OECD public database allows regulatory officials and other interested stakeholders to easily share basic information on products derived from the use of modern biotechnology, as well as some products with novel traits acquired by the use of conventional breeding or mutagenesis, that have been approved for commercial application in at least one country, in terms of food, feed or environmental safety.
This database accommodates Unique Identifiers, which are intended to be used as "keys" to access information of each transgenic product in this database. The coding system of Unique Identifiers was developed by the OECD Working Group on Biosafety and has since been recognised as an appropriate identification system of products included in the database of Biosafety Clearing House (BCH) of the Cartagena Protocol on Biosafety to the Convention on Biological Diversity as well as in the newly designed FAO GM Foods Platform.
This database is updated using information provided on a voluntary basis by authorities in OECD member/non-member countries and certain institutions that developed these products. Unique Identifiers and relevant information on LMOs are then transferred to the database of the Biosafety Clearing-house (BCH), based on memorandum of corporation between the Secretariat of OECD and the Secretariat of Convention on Biological Diversity.
Unique Identifier is a code of a fixed length of 9 alphanumeric digits for a product derived from recombinant DNA techniques. It is composed of three elements separated by dashes:
- 2 or 3 alphanumerical digits to designate the applicant;
- 5 or 6 alphanumerical digits to designate the "transformation event"; and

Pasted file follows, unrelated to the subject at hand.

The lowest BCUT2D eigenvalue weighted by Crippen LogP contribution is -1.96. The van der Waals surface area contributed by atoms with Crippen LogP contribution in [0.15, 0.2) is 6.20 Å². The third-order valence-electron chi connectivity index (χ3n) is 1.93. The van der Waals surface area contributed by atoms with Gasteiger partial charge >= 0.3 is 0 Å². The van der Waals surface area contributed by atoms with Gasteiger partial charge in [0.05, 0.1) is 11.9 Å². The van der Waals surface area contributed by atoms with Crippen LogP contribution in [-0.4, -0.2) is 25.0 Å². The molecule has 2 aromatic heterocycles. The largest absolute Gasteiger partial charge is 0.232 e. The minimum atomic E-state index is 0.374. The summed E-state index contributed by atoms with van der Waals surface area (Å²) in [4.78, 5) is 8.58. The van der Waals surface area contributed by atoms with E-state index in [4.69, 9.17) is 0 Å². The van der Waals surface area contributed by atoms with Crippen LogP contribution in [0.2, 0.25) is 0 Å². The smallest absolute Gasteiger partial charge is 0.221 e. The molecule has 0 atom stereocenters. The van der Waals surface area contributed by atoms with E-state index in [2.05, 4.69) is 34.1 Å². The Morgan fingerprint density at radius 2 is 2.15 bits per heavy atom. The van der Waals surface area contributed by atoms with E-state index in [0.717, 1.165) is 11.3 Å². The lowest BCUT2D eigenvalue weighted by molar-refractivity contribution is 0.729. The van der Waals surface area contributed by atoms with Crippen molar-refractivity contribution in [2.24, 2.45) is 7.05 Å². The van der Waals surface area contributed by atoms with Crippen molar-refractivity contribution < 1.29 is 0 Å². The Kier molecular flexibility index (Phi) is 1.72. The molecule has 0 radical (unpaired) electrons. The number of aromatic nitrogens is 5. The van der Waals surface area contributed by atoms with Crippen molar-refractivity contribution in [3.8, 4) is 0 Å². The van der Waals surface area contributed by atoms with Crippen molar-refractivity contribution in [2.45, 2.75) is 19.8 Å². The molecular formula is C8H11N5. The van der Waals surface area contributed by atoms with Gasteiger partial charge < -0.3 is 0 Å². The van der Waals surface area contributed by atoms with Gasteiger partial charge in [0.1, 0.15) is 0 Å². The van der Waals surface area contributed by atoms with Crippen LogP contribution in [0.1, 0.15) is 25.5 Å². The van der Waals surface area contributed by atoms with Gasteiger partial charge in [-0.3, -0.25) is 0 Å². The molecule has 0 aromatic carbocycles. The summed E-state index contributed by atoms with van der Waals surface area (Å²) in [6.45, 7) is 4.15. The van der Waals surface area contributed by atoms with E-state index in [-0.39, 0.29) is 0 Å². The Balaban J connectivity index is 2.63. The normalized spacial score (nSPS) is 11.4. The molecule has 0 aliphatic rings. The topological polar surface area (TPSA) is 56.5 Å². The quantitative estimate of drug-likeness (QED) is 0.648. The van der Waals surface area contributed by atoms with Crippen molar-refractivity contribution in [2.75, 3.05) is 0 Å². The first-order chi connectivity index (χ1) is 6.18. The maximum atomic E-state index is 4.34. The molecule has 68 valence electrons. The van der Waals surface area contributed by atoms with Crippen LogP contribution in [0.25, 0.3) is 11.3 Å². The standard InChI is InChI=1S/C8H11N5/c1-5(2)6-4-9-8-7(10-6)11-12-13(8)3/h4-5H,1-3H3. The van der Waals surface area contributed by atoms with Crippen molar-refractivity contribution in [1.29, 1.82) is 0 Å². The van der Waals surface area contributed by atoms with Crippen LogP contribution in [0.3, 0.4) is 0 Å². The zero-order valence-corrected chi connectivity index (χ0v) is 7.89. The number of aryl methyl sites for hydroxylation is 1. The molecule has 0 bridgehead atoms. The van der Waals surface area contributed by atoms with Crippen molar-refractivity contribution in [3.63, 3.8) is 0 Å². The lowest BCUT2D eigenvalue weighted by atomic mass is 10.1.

- One numerical digit as a verification.
Please consult Revised 2006: OECD Guidance for the Designation of a Unique Identifier for Transgenic Plants for more information.
The verification digit is calculated by the preceding alphanumeric digits (see Guidance for detail). Here is the link to the file to check the correctness of the digit; Verification digit checker (MS- Excel file).
LMO (Living Modified Organism) has been defined by Article 3 of the Cartagena Protocol on Biosafety as "any living organism that possesses a novel combination of genetic material obtained through the use of modern biotechnology." In the protocol, living organism means "any biological entity capable of transferring or replicating genetic material, including sterile organisms, viruses and viroides" and modern biotechnology means "the application of a) in vitro nucleic techniques, including recombinant deoxyribonucleic acid (DNA) and direct injection of nucleic acid into cells or organelles, or b) fusion of cells beyond the taxonomic family, that overcome natural physiological reproductive or recombination barriers and that are not techniques used in traditional breeding and selection."